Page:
UK economy grows 0.5% in May despite cost of living crisis – Business Live | Company


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UK decent #GDP figures for May (in line with the PMI message)… 👍

Overall growth of 0.5% helped by more GP appointments – but it’s still a wellbeing-enhancing activity.

Other services hold up well #inflation crisis, and rising production and construction.

— Julian Jessop 🇬🇧 🇺🇦 (@julianHjessop) July 13, 2022

The production of services increased by 0.4% in May, with human health and social work activities increasing by 2.1%. There was a “sharp increase in GP appointments” in May, which offset the reduction in NHS test and trace and Covid-19 vaccination programmes, the ONS said.

Only in the UK would a jump in GP appointments trigger an upside surprise in GDP data during a cost of living crisis iCl0woSfwe

—Anthony Barton (@ABartonMacro) July 13, 2022

The new Chancellor of the Exchequer, Nadhim Zahawi, was quick to answer the numbers.

It’s always great to see the economy grow, but I’m not complacent. I know people are worried, so we continue to support families and economic growth.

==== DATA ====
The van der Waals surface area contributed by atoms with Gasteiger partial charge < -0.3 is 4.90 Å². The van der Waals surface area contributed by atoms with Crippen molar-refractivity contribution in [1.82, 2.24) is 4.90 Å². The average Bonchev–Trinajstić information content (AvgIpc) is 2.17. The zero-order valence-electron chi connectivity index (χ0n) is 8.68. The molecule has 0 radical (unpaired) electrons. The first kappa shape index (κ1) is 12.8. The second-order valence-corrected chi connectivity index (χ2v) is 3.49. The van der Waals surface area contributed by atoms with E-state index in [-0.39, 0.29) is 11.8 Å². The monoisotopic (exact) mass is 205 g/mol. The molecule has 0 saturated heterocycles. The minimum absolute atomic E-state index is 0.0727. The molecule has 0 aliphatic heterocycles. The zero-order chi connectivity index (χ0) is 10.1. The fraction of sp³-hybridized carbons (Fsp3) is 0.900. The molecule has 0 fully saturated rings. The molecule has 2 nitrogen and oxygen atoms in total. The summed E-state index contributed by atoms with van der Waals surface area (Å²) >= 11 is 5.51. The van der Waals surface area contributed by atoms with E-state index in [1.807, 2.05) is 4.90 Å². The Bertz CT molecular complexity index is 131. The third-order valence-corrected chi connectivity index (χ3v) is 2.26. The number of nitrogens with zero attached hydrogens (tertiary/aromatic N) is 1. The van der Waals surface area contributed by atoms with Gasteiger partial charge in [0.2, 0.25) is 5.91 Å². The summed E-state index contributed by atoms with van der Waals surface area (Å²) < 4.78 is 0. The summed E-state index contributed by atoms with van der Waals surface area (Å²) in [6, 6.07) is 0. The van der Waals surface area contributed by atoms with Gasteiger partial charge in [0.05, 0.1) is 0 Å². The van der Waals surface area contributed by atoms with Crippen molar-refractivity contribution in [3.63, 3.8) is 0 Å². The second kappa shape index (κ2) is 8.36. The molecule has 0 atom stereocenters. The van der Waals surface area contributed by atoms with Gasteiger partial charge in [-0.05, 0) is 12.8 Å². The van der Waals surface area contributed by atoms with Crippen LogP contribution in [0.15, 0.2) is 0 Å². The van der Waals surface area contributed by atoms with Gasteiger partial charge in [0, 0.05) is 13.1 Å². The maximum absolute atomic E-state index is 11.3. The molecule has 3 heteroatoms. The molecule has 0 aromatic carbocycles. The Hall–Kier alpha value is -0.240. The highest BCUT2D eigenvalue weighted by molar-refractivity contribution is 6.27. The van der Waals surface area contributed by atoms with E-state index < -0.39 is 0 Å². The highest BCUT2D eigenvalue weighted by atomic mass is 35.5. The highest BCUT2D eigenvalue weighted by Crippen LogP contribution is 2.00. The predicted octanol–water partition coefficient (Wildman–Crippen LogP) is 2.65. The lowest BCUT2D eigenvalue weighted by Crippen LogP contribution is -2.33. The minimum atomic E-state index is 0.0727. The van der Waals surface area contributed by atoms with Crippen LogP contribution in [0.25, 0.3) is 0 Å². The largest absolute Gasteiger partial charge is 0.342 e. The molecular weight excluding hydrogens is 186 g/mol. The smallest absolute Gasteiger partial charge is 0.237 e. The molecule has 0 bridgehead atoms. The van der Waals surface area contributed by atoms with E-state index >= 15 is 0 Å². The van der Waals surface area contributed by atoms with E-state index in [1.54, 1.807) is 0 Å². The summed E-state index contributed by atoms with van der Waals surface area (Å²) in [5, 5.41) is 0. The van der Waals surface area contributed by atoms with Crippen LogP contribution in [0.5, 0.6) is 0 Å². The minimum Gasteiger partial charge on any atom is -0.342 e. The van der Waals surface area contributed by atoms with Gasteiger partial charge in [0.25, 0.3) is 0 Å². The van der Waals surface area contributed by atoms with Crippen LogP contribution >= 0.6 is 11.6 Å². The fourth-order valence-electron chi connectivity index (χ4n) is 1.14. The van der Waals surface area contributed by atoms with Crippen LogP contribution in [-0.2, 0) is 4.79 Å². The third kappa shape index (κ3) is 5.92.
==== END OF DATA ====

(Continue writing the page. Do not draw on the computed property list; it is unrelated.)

We are working alongside the Bank of England to tackle inflation and I am confident we can create a stronger economy for everyone across the UK.

UK economy grows 0.5% in May

The UK economy surprised us with growth of 0.5% in May, following a decline of 0.2% in April (revised after a decline of 0.3%). The growth was fueled by a boom in holiday bookings and a surge in GP appointments.

And in the three months to May, GDP rose 0.4%, according to figures from the Office for National Statistics. Economists had expected zero growth in May alone and the three months leading up to May, amid the cost of living crisis.